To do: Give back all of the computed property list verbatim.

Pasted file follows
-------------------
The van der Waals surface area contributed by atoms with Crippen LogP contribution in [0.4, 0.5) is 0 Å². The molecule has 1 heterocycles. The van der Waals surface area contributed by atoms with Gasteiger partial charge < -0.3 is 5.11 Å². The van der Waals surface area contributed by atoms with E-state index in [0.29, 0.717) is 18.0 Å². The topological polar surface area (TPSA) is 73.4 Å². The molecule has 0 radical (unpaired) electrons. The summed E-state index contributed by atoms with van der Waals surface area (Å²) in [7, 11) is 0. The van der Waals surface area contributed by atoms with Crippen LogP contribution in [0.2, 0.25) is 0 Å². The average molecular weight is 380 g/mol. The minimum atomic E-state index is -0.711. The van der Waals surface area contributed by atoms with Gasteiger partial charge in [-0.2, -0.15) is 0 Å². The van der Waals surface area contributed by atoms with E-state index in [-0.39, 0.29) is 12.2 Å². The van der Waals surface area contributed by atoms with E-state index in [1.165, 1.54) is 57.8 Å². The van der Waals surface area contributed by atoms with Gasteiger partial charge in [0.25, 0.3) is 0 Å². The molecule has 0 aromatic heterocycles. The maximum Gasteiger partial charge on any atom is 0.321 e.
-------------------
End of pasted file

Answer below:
The van der Waals surface area contributed by atoms with Crippen LogP contribution in [0.4, 0.5) is 0 Å². The molecule has 1 heterocycles. The van der Waals surface area contributed by atoms with Gasteiger partial charge < -0.3 is 5.11 Å². The van der Waals surface area contributed by atoms with E-state index in [0.29, 0.717) is 18.0 Å². The topological polar surface area (TPSA) is 73.4 Å². The molecule has 0 radical (unpaired) electrons. The summed E-state index contributed by atoms with van der Waals surface area (Å²) in [7, 11) is 0. The van der Waals surface area contributed by atoms with Crippen LogP contribution in [0.2, 0.25) is 0 Å². The average molecular weight is 380 g/mol. The minimum atomic E-state index is -0.711. The van der Waals surface area contributed by atoms with Gasteiger partial charge in [-0.2, -0.15) is 0 Å². The van der Waals surface area contributed by atoms with E-state index in [-0.39, 0.29) is 12.2 Å². The van der Waals surface area contributed by atoms with E-state index in [1.165, 1.54) is 57.8 Å². The van der Waals surface area contributed by atoms with Gasteiger partial charge in [0.25, 0.3) is 0 Å². The molecule has 0 aromatic heterocycles. The maximum Gasteiger partial charge on any atom is 0.321 e.